‘Per­sis­tence key to busi­ness suc­cess’

Sunday Express - - BUSINESS JOURNAL -

ALI­CIA Motšoane’s has been a re­mark­able jour­ney of growth from the young girl that looked up to her busi­ness­man fa­ther, the young woman who sold clothes she im­ported from Jo­han­nes­burg, South Africa to Chief Ex­ec­u­tive Of­fi­cer ( CEO) at Pres­tige Fur­ni­ture and Sen­te­bale Gap Funeral Ser­vices.

Ms Motšoane (56) teamed up with busi­ness part­ners to start Pres­tige Fur­ni­ture in 1998 and Sen­te­bale Gap Funeral Ser­vices 1999.

“I con­sider him my role model,” Ms Motšoane said of her fa­ther who owned a butch­ery in Mafeteng and also sold other things.

“I have al­ways liked sell­ing and ever since I was a young girl I al­ways wanted to be a busi­ness woman.

“My late fa­ther was my role model who taught me the ba­sics of busi­ness which have al­ways been a part of me. It is what I’m very pas­sion about.

“I started sell­ing clothes from a very young age I would al­ways be in Jo­han­nes­burg, South Africa where I even­tu­ally met up with my busi­ness part­ner.”

She said Pres­tige was a very small com­pany that used to sell used fur­ni­ture in Mafeteng.

“As for Sen­te­bale it grew out of my de­sire for new chal­lenges in my pro­fes­sional ca­reer and it has been a very fruit­ful part­ner­ship thus far.”

She suf­fered a set­back when the first Pres­tige stores in Maseru burnt down in 2011 but emerged stronger through the sup­port and prayers of the com­mu­nity. She also cred­its the coun­sel­ing she re­ceived for get­ting her through that dif­fi­cult pe­riod.

“I’m a per­son that prays a lot and I’m also for­tu­nate to have the sup­port of the com­mu­nity and pas­tors from var­i­ous churches who came to pray for me. It is very im­por­tant to have a sup­port sys­tem. I had a lot of per­sonal coun­selling and sup­port dur­ing that chal­leng­ing pe­riod.”

She said that be­ing a CEO was about be­ing hands on and do­ing most of the ground work, giv­ing her time and ded­i­ca­tion to day to day run­ning of the busi­nesses.

“I do a lot of the mer­chan­dis­ing, even clean the store and go as far as meet­ing with be­reaved fam­i­lies at Sen­te­bale. I even at- tend some fu­ner­als to give sup­port to the fam­i­lies. I of­ten in­ter­act with my clients and reg­u­larly greet them when they come to col­lect their loved ones for burial.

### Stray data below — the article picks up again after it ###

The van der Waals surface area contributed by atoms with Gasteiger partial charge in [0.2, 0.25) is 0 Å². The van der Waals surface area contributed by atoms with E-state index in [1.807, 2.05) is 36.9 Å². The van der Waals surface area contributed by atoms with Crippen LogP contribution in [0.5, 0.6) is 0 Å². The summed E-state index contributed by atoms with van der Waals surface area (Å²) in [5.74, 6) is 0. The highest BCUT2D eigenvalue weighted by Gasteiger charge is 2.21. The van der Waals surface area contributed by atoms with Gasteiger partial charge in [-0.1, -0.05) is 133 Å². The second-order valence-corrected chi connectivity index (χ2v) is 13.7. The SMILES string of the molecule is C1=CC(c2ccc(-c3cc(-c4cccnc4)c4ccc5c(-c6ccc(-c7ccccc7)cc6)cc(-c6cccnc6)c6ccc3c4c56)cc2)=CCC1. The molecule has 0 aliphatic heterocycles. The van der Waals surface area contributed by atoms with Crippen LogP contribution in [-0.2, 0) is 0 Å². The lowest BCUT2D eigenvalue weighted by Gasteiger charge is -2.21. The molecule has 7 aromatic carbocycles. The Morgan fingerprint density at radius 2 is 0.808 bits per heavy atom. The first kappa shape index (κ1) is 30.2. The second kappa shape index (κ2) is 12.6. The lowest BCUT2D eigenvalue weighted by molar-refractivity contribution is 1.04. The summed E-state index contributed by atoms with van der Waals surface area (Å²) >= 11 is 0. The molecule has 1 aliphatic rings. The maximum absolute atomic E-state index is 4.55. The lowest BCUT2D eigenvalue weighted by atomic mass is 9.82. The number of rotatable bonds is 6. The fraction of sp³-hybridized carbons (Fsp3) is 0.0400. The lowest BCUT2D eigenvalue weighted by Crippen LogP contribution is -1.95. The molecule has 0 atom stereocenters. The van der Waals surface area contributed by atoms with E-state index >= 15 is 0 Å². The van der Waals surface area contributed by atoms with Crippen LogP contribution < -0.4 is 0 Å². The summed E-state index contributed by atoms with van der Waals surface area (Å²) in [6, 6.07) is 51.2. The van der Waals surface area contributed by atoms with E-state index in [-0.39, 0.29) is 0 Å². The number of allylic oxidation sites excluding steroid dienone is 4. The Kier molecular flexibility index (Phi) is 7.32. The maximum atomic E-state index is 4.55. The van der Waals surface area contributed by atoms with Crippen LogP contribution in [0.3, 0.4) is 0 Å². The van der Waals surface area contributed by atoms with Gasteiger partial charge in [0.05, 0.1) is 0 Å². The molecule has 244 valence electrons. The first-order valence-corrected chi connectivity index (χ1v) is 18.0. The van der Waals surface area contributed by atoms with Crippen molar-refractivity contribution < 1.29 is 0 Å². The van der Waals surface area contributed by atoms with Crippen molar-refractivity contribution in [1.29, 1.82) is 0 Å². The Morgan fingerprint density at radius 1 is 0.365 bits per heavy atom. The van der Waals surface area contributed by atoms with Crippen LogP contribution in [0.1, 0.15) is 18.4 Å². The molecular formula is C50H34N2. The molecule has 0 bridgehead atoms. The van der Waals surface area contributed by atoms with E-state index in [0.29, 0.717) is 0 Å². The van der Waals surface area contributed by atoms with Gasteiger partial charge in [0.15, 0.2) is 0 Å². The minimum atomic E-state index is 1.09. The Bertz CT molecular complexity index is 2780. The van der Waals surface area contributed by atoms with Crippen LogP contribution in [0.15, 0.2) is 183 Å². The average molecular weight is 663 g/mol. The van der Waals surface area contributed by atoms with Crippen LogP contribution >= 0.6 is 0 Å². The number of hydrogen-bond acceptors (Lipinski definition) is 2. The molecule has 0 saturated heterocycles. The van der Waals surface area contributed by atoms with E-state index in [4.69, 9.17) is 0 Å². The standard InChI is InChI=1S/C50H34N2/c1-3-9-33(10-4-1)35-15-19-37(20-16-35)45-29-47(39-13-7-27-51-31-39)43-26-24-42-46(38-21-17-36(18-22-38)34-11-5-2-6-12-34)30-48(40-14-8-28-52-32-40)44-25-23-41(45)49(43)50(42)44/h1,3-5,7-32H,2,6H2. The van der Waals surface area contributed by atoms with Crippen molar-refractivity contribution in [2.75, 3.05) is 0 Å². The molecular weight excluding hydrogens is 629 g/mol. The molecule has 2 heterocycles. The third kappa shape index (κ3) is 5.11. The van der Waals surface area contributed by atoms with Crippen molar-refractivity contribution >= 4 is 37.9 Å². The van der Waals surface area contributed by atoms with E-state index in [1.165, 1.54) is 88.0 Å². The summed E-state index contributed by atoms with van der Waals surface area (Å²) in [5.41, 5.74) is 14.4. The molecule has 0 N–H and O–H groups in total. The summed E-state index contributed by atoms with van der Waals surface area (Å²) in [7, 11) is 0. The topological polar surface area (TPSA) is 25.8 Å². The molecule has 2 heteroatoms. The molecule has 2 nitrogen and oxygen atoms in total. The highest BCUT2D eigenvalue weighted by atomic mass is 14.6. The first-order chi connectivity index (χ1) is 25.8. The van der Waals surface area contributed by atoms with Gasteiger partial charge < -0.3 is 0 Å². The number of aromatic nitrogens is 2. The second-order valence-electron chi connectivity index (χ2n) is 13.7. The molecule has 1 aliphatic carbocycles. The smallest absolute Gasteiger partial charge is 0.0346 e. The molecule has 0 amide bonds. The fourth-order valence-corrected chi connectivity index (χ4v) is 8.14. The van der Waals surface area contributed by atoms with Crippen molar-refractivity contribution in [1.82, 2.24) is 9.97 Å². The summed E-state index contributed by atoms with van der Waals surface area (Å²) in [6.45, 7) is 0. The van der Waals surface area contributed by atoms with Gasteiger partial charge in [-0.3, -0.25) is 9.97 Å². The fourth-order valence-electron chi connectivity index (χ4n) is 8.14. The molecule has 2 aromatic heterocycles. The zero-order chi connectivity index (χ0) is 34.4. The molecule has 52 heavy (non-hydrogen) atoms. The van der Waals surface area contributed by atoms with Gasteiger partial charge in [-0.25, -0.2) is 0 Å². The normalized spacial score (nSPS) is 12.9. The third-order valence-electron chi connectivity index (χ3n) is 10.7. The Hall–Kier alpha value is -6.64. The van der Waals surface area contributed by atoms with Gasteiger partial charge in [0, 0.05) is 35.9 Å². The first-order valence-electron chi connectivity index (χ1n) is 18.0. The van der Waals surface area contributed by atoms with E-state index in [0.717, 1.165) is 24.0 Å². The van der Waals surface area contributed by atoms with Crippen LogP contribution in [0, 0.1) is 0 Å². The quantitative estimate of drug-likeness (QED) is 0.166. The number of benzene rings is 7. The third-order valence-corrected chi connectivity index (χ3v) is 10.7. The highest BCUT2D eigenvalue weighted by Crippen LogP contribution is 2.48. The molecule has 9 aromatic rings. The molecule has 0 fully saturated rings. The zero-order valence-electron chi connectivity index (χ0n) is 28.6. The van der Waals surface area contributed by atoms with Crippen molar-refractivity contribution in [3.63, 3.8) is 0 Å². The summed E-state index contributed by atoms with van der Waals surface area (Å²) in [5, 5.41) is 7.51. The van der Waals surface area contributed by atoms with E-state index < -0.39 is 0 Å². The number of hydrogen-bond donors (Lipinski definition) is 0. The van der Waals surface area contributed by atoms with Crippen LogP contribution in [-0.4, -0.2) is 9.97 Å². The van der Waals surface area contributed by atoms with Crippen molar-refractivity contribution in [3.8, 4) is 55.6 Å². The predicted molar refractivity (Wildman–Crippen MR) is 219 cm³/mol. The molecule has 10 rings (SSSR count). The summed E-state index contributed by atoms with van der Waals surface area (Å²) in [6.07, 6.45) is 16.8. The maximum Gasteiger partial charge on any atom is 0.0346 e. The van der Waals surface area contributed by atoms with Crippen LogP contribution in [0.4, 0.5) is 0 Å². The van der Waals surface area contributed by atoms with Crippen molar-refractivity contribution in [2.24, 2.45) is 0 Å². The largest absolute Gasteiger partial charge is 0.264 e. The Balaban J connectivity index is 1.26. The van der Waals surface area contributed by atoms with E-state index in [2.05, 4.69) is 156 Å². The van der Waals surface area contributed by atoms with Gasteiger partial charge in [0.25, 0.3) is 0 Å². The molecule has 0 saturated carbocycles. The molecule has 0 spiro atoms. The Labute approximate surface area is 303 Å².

“The role I play is not an easy one be­cause I dread mak­ing de- ci­sions that af­fect peo­ple’s lives and well­be­ing. As a CEO I carry the liveli­hood of sev­eral fam­i­lies on my shoul­ders; that is why the worst part of my job is hav­ing to dis­ci­pline or dis­miss peo­ple. I wish there was an­other way around it.”

She said the busi­ness world re­quired per­sis­tence and faith in one’s vi­sion to shape the fu­ture.

“Most peo­ple make the mis­take of re­ly­ing on govern­ment yet the govern­ment is only there to fa­cil­i­tate busi­ness.

“You need to take charge of your busi­ness and play your part in pro­vid­ing ser­vices, prod­ucts and creat­ing em­ploy­ment in the coun­try.

She em­pha­sised that for a com­pany to be suc­cess­ful there was a need to con­tin­u­ously train staff.

“The most im­por­tant thing a busi­nessper­son can do is to en­hance the skills of their staff through train­ing. I be­lieve in train­ing; I go for train­ing and it has helped in the day to day run­ning of my com­pa­nies. I en­cour­age other en­trepreneurs to in­vest in it; I be­lieve that it is never too late to learn some­thing new or en­hance one’s skills.”

Her vi­sion for the fu­ture is to ex­pand her busi­nesses and own a lot of prop­erty and land in Le­sotho.

“My goal is to have a mall and own a lot of prop­erty. I first have to ac­quire a lot of land to do that; which I will hope­fully do within the next five years.”

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